In one of Afghanistan's biggest cities, the radical message of the Islamic State (IS) resonates from radio sets.
"With Allah's help, we will plant our black flag over the Arg [presidential palace] in Kabul and the seats of government in Islamabad," an unnamed fiery orator blasts into the microphone in Pashto language with Arabic-language jihadist ballads playing in the background.
Voice of the Caliphate, the formal name of the IS radio station, can be heard in Jalalabad, the teeming capital of Afghanistan's eastern Nangarhar Province. Its broadcasts on 90 FM frequency can be heard across Nangarhar's 22 mountainous districts.
The hard-line jihadist group that now controls large parts of Syria and Iraq seems to be using its new Afghan radio broadcasts to spread anti-government propaganda among Nangarhar's estimated 1.5 million residents and attract the youth among them to its cause.
Zabihullah Zamary, a lawmaker in Nangarhar, says Daesh, an Arabic term commonly used to refer to the group, is using the broadcasts to increase its influence in Nangarhar, where hundreds have died in insurgent attacks and the government offensive against IS after militants overran large parts of some rural, eastern districts of Nangarhar close to the Pakistani border.
"We are determined to prevent them from destabilizing the government and using these broadcasts to propagate Daesh's hateful message to attract new recruits to their cause," he told Radio Free Afghanistan.
Nangarhar's Information and Culture Department, the local branch of a government ministry responsible for regulating media, still doesn't know where the radio broadcasts are coming from.
"We don't know much about the [new] radio station, which [apparently] broadcasts from an insecure [rural] area," Aworang Samim, the department's head, told Tolo tv.
Firdous Hazrati, the owner of Safa Radio, a commercial station in Nangarhar, says the IS radio has virtually overtaken their FM frequency 89.7 in many rural districts.
"I am calling on the government to take urgent steps to shut down this station soon," he told Radio Free Afghanistan.
Provincial government spokesman Attaullah Khogyani said authorities are unable to shut down the station because it broadcasts from across Nangarhar's eastern border with Pakistan.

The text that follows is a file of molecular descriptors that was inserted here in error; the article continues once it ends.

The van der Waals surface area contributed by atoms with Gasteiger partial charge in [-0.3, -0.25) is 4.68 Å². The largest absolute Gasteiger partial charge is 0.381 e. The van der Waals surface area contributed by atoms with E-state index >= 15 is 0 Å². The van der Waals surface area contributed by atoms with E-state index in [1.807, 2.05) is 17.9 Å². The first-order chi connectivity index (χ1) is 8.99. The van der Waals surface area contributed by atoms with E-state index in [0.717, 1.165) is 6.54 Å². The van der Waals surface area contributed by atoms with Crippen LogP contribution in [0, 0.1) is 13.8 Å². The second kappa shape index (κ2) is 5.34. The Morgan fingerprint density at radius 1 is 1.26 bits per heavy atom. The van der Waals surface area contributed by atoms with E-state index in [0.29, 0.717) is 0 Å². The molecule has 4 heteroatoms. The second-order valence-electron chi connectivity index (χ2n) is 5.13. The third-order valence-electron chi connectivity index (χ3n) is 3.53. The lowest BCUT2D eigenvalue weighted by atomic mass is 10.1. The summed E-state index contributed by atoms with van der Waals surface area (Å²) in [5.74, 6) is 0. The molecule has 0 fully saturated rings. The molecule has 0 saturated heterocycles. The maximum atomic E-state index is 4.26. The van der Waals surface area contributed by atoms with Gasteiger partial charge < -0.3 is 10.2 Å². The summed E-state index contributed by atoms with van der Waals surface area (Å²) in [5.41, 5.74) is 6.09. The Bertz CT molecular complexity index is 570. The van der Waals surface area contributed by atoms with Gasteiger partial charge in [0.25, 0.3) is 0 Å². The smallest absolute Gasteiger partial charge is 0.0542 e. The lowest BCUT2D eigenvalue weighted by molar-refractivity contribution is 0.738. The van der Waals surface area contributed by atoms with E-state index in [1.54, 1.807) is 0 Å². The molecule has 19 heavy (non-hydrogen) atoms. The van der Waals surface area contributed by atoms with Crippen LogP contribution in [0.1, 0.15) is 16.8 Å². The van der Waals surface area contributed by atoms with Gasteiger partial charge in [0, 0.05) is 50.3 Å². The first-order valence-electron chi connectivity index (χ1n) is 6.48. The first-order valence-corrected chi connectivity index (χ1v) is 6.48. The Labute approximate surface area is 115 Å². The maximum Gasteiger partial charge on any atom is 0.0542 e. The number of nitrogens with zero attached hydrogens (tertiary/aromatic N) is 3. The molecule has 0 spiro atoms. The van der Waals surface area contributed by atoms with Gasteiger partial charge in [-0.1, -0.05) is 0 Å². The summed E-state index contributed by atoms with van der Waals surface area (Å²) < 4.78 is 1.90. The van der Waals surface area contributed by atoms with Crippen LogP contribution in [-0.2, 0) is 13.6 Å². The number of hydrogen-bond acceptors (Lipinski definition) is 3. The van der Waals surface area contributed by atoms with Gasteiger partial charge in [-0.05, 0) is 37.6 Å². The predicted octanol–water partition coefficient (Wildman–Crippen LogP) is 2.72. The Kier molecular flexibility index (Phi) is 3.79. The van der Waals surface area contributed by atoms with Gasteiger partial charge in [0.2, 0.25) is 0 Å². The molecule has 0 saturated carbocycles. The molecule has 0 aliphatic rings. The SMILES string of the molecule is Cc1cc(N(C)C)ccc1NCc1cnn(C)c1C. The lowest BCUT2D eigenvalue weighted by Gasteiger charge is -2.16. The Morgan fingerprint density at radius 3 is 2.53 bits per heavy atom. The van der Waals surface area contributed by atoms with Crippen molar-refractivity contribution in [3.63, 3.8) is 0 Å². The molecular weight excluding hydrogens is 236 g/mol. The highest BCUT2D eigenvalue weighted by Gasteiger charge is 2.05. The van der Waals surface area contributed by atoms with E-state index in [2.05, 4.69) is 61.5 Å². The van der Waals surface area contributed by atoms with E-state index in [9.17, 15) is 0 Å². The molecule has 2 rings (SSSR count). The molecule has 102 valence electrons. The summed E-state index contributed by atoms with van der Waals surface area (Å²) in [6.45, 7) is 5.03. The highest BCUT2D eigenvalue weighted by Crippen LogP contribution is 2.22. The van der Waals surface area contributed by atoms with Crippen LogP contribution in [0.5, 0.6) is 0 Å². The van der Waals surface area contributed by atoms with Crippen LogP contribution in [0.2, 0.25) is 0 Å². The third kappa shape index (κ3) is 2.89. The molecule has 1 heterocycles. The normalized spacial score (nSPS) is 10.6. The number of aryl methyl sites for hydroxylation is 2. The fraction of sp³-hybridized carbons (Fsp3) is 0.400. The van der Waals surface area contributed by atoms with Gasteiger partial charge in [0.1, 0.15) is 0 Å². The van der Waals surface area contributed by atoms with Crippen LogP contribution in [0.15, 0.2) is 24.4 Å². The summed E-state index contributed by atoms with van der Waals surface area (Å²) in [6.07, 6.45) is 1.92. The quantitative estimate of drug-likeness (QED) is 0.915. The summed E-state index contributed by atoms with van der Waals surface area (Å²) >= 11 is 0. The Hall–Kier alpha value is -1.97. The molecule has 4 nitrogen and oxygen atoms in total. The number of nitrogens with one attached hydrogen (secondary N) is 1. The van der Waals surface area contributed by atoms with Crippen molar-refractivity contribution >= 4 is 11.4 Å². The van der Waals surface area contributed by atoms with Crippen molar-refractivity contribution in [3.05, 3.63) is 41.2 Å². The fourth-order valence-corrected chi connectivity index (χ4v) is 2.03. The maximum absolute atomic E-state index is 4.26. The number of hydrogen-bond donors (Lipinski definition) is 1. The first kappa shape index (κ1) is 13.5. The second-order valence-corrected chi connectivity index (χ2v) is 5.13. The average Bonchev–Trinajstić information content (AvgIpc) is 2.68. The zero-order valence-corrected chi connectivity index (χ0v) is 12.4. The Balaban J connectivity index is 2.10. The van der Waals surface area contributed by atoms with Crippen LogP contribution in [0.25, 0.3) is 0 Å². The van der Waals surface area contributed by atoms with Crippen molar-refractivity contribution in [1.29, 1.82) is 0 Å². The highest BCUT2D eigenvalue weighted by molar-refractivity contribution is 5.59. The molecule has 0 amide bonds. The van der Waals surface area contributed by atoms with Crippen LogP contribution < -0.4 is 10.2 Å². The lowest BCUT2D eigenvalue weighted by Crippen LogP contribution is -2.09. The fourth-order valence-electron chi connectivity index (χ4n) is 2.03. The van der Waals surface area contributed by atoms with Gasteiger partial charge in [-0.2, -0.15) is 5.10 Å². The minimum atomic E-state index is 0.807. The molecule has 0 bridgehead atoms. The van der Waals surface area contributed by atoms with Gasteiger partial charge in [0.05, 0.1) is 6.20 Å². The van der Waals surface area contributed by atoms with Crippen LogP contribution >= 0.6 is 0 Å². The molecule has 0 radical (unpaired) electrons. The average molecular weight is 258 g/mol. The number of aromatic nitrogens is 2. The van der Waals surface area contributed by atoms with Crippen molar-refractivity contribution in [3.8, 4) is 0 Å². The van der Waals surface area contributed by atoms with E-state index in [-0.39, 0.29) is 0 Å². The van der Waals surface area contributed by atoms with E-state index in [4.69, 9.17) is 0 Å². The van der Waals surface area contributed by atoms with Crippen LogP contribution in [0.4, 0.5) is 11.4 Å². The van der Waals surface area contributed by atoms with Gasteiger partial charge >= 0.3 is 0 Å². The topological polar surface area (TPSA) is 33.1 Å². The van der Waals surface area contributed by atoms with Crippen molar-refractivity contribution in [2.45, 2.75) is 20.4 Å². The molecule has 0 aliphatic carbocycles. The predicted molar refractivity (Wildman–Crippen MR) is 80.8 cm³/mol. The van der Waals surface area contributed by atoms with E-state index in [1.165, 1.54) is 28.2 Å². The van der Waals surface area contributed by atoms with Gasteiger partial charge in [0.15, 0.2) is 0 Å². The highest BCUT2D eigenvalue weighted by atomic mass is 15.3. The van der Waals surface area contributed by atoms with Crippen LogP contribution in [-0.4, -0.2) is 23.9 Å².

He said the government has asked the Pakistani diplomatic mission in Jalalabad to help in shutting down the station. Islamabad, however, has not commented on the issue.
"[During the past few months,] Daesh's military strength has been downgraded. This is why they are now ramping up their propaganda campaign," Khogyani told Radio Free Afghanistan. "They are now using Facebook, other social media platforms, and radio broadcasts to magnify the effects of their propaganda."
IS first emerged in the region in January, when the militant group announced it had appointed a former Taliban commander, Hafiz Saeed Khan, as its leader for Afghanistan and Pakistan.
The organization, which described itself as the Khorasan Vilayat or Khorasan region, soon lost some of its key leaders in southern Afghanistan. By summer, Taliban militants and government attacks had crushed the IS affiliates in the southern provinces of Helmand and Farah.
But despite large-scale military operations, the group still retains influence in Nangarhar. General John Campbell, the U.S. commander of international forces, now sees a growing number of Afghan militants being attracted to IS.
Campbell told the Associated Press on December 15 that IS fighters were trying to establish a regional base in Jalalabad and "foreign fighters" from Syria and Iraq were joining them.
Afghanistan's fighting season usually ends after winter snows cover the Hindu Kush Mountains. IS now seems to be plotting to make a dramatic battlefield return in the new year.